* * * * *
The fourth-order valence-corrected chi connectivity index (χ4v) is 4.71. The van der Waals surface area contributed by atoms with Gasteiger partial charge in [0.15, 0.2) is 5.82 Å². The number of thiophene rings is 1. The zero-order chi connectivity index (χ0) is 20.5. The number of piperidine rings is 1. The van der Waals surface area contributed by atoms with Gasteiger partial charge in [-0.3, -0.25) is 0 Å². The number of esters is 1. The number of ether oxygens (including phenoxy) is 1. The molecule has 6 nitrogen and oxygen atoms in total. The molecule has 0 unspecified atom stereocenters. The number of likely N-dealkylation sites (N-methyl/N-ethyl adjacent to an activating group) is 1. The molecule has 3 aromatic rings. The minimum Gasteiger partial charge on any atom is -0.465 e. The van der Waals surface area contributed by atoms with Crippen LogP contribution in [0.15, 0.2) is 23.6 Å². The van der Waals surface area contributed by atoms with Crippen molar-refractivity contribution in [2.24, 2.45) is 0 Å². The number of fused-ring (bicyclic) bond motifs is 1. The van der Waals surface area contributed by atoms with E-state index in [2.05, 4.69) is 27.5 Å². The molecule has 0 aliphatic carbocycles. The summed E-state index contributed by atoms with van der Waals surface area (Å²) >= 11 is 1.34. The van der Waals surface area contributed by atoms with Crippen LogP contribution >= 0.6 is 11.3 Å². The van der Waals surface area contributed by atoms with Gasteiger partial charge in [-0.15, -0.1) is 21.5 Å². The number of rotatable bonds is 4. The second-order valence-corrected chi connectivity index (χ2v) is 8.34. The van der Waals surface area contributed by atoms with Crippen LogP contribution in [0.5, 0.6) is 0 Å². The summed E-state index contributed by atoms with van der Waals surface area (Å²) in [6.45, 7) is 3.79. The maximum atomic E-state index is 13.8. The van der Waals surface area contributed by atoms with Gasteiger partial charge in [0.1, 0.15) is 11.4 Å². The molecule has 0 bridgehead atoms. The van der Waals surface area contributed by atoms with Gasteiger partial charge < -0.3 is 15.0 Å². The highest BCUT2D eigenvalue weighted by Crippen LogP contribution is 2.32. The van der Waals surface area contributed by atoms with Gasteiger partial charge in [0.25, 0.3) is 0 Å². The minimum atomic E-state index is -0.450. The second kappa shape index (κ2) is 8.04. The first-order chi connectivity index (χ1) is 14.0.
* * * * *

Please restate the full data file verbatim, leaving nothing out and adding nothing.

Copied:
The fourth-order valence-corrected chi connectivity index (χ4v) is 4.71. The van der Waals surface area contributed by atoms with Gasteiger partial charge in [0.15, 0.2) is 5.82 Å². The number of thiophene rings is 1. The zero-order chi connectivity index (χ0) is 20.5. The number of piperidine rings is 1. The van der Waals surface area contributed by atoms with Gasteiger partial charge in [-0.3, -0.25) is 0 Å². The number of esters is 1. The number of ether oxygens (including phenoxy) is 1. The molecule has 6 nitrogen and oxygen atoms in total. The molecule has 0 unspecified atom stereocenters. The number of likely N-dealkylation sites (N-methyl/N-ethyl adjacent to an activating group) is 1. The molecule has 3 aromatic rings. The minimum Gasteiger partial charge on any atom is -0.465 e. The van der Waals surface area contributed by atoms with Crippen LogP contribution in [0.15, 0.2) is 23.6 Å². The van der Waals surface area contributed by atoms with Crippen molar-refractivity contribution in [2.24, 2.45) is 0 Å². The number of fused-ring (bicyclic) bond motifs is 1. The van der Waals surface area contributed by atoms with E-state index in [2.05, 4.69) is 27.5 Å². The molecule has 0 aliphatic carbocycles. The summed E-state index contributed by atoms with van der Waals surface area (Å²) >= 11 is 1.34. The van der Waals surface area contributed by atoms with Crippen LogP contribution >= 0.6 is 11.3 Å². The van der Waals surface area contributed by atoms with Gasteiger partial charge in [-0.15, -0.1) is 21.5 Å². The number of rotatable bonds is 4. The second-order valence-corrected chi connectivity index (χ2v) is 8.34. The van der Waals surface area contributed by atoms with Crippen LogP contribution in [0.5, 0.6) is 0 Å². The summed E-state index contributed by atoms with van der Waals surface area (Å²) in [6.45, 7) is 3.79. The maximum atomic E-state index is 13.8. The van der Waals surface area contributed by atoms with Gasteiger partial charge in [0.1, 0.15) is 11.4 Å². The molecule has 0 bridgehead atoms. The van der Waals surface area contributed by atoms with Gasteiger partial charge < -0.3 is 15.0 Å². The highest BCUT2D eigenvalue weighted by Crippen LogP contribution is 2.32. The van der Waals surface area contributed by atoms with Gasteiger partial charge in [0.25, 0.3) is 0 Å². The minimum atomic E-state index is -0.450. The second kappa shape index (κ2) is 8.04. The first-order chi connectivity index (χ1) is 14.0.